DISCUSSION

¶5 Did the trial court correctly measure the six-month speedy trial deadline under § 46-13-401(2), MCA?

¶6 Except under circumstances not at issue here, the trial court shall dismiss, “with prejudice,” a misdemeanor prosecution “not brought to trial within 6 months” “[a]fter the entry of a plea.” Section 46-13-401(2), MCA. In accordance with the plain language of § 46-13-401(2), MCA, the term “6 months” means “6 calendar months rather than a specific number of days.” State v. Chesarek, 1998 MT 15, ¶ 10, 287 Mont. 215, 953 P.2d 698; accord State v. Hayes, 1998 MT 14, ¶ 11, 287 Mont. 210, 953 P.2d 700 (citing Black's Law Dictionary 1007 (6th ed.1990)); § 1-1-301(3), MCA (a month “means a calendar month”). Thus, a “ ‘month’ means the time from any day of a month in the calendar to the corresponding day of the next month.” Hayes, ¶ 11. For example:

1 month would be from the 29th day of May to the 29th day of June. Correspondingly, 6 months would be from the 29th day of May to the 29th day of November.

Hayes, ¶ 11.

¶7 Here, Grove pled not guilty on September 28, 2015. Reasoning that the 29th day of the month will occur seven times in the period from September 29, 2015, to and including March 29, 2016,1 Grove asserts that his March 29, 2016, trial actually occurred one day after the last day of the statutory six-month period. However, based on Hayes, ¶ 8 (start date of six month statutory period is next day after entry of plea), the State asserts that Grove's trial timely occurred on March 29, 2016, the last day of the statutory six-month period after he pled guilty on September 28, 2015. In Hayes, ¶¶ 11-14, we rejected a day-counting method similar to the counting method asserted by Grove. However, for a different reason, we agree that that Grove's trial was untimely under the plain meaning of § 46-13-401(2), MCA.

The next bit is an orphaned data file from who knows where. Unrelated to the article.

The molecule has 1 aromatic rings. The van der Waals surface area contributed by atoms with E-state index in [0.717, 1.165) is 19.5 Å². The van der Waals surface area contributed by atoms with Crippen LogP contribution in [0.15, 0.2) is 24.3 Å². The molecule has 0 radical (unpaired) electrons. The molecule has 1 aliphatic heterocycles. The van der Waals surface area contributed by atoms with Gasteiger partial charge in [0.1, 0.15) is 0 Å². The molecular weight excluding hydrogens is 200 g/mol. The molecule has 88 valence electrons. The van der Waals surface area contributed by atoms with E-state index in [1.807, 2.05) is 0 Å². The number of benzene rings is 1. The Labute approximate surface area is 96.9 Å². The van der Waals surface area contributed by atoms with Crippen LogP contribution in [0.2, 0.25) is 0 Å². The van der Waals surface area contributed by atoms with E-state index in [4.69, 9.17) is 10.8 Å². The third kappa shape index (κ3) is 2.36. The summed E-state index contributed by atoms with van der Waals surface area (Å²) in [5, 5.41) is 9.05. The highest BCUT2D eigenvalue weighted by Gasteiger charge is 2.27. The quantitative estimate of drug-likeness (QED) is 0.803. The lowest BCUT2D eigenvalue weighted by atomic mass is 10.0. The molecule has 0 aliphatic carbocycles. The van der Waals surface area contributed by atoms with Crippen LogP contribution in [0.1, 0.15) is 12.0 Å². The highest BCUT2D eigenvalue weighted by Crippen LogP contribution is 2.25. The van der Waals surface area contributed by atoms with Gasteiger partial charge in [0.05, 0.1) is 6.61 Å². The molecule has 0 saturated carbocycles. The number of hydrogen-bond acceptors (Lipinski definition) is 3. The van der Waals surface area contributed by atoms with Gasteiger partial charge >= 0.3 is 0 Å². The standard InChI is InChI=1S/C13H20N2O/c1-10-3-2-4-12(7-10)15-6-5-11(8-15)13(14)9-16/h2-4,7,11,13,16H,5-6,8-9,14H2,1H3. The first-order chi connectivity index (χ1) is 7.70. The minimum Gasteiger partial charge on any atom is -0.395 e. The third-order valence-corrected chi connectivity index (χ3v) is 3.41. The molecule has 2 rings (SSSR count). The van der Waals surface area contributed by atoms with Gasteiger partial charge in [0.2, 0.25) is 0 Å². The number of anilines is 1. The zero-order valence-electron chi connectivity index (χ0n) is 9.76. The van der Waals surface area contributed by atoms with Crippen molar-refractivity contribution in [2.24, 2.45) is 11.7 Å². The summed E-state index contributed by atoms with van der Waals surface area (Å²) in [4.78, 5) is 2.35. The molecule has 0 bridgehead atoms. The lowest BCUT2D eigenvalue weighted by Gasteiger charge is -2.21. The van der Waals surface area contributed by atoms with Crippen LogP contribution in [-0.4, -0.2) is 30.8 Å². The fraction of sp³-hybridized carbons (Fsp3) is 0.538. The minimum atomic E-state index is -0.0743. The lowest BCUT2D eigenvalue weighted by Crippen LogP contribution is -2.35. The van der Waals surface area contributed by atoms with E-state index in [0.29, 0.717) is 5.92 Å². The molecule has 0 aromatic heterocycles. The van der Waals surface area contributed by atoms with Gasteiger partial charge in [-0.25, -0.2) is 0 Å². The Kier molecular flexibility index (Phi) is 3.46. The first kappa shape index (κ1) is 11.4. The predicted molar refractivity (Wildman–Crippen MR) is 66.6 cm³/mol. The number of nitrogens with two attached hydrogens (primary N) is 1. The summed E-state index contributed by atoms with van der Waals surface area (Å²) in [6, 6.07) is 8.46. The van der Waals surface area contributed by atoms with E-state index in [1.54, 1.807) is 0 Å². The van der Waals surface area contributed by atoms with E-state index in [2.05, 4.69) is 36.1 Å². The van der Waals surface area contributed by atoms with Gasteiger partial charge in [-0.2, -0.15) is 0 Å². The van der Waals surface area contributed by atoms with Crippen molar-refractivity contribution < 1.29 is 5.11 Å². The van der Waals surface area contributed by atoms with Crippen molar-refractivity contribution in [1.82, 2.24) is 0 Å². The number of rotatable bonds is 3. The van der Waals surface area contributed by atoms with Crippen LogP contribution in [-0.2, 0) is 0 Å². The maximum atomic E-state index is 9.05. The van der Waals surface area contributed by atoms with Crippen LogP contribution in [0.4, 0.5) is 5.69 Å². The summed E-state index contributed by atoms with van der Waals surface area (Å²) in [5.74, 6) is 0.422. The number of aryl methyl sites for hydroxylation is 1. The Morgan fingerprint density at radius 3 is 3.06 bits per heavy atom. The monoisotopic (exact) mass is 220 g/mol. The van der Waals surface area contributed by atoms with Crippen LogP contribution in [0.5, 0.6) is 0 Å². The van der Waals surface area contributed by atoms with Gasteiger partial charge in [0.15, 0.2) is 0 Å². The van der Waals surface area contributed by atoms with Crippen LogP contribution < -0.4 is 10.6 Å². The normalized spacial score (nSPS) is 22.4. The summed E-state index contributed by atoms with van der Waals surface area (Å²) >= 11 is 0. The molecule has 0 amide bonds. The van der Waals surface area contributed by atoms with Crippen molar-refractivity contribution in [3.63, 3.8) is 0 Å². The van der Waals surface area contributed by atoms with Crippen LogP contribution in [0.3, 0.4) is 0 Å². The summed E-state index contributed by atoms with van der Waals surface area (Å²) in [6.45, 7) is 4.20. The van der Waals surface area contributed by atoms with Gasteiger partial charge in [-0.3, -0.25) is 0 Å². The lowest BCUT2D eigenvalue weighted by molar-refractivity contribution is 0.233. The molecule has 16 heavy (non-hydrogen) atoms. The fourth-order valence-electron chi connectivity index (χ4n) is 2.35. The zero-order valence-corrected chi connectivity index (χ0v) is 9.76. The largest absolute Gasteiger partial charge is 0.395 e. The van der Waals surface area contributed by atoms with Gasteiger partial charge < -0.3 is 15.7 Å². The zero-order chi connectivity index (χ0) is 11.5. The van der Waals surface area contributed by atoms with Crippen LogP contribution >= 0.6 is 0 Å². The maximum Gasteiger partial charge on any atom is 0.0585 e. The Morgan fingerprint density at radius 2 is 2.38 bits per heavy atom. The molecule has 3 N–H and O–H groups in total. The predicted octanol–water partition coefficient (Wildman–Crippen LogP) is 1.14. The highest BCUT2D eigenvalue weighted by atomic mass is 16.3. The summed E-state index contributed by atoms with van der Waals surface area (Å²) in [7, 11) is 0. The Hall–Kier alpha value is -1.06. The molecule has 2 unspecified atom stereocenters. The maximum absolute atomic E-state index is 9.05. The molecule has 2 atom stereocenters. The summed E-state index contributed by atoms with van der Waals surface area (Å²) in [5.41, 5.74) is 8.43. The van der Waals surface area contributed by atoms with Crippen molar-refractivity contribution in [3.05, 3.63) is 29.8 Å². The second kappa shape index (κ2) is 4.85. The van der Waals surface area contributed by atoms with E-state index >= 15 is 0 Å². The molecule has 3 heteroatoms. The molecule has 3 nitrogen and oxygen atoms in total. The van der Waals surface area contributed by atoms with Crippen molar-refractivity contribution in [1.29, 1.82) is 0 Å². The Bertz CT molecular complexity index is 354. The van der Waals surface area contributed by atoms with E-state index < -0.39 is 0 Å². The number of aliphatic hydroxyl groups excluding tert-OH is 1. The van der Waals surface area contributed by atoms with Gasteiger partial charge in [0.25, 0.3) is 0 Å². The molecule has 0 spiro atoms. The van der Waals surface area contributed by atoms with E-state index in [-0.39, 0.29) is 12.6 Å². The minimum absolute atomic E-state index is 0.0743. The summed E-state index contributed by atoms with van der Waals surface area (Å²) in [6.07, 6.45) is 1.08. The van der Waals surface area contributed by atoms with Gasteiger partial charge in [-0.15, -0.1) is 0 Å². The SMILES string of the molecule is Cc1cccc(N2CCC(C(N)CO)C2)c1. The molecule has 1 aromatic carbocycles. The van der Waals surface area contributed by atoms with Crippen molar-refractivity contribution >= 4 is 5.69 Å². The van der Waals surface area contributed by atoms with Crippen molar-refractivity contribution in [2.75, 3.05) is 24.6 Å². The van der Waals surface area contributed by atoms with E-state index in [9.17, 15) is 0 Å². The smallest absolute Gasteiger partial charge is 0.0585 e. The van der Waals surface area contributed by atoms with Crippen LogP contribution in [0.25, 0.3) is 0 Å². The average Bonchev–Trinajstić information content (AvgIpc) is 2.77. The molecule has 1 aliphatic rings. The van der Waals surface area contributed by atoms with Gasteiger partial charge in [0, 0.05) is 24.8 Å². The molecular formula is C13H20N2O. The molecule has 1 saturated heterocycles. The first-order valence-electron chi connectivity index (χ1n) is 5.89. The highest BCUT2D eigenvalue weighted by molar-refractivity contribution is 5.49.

¶8 Though we have consistently adhered to the plain meaning of § 46-13-401(2), MCA, we have inconsistently applied it in calculating the end date of the statutory six-month period after the date of entry of a defendant's plea. In State v. Ronningen, 213 Mont. 358, 691 P.2d 1348 (1984), the defendant pled not guilty to a misdemeanor on October 12, 1983. Ronningen, 213 Mont. at 360, 691 P.2d at 1349-50. Though we did not explicitly construe the meaning of the language of § 46-13-401(2), MCA, we noted the defendant's plea date of October 12, 1983, and thus concluded that April 12, 1984, was “the precise date on which six months had expired from the time defendant had entered his plea.” Ronningen, 213 Mont. at 360-61, 691 P.2d at 1349-50. Based on the April 30, 1984, scheduled trial date, we affirmed the trial court's dismissal of the misdemeanor charge pursuant to § 46-13-401(2), MCA. Ronningen, 213 Mont. at 361, 691 P.2d at 1350.